2. I really liked the chapter we read for class and hope to find time to read the whole book at some point. Unlike you, I do know transgender people and people who fall throughout the gender spectrum, but I still catch myself making assumptions about people’s genders more often than I’d like to admit (which I am very aware sounds hypocritical after my post about heteronormativity). It’s something I am actively working on, but I still need to get better. I definitely agree with you that books like this one can help cisgender people like me understand better, get rid of previous assumptions, and be better allies.

  3. The idea of uncomfortable is something I have struggled with throughout my life, and it has only been in the last few years that I have begun to realize (just as they state) that my friends who are part of these marginalized communities are far more uncomfortable in society at points then I will ever be. I found that having friends that were open and willing to talk to me about their experiences has dramatically shifted my views and I found that it was me that needed to change my perceptions and opinions rather than trying to change the people or ostracize around me. I still struggle at times, and this book actually offered a lot of answers to my questions that hopefully will help me to continue to become a better ally in the future.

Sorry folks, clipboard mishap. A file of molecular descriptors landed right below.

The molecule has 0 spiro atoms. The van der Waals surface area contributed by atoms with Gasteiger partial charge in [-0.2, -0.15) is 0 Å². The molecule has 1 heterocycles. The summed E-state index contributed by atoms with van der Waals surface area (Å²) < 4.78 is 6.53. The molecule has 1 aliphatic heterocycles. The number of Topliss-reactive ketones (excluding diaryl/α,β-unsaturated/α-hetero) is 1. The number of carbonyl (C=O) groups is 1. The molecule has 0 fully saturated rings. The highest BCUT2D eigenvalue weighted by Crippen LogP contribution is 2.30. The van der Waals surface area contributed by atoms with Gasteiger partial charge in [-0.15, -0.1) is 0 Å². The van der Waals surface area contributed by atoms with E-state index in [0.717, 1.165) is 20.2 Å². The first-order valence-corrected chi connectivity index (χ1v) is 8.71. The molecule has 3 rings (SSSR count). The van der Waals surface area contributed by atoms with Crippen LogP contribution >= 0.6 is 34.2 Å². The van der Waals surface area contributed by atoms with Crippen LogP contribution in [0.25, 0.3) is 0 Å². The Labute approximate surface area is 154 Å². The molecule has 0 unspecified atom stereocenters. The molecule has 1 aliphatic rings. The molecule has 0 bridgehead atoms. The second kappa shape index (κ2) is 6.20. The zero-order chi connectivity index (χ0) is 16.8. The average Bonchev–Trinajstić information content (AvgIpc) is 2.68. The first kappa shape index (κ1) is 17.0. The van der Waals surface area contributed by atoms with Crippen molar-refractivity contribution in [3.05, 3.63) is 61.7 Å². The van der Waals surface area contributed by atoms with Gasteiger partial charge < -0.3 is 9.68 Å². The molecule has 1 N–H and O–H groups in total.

4. I found myself very stuck on a beginning sentence here, where you stated that your family member’s “ignorance was much of the problem”. I agree, that ignorance surrounding this subject is the main issue. People tend to not be as willing to confront and accept what they don’t understand. The thought also occurred to me that perhaps we shouldn’t use the term “ignorance” when addressing the people that have a lack of understanding surrounding the topic. It may not be a term that will push many people to respond positively to learning more about the topic. Perhaps instead we should simply refer to it as a “lack of information” or something of that sort.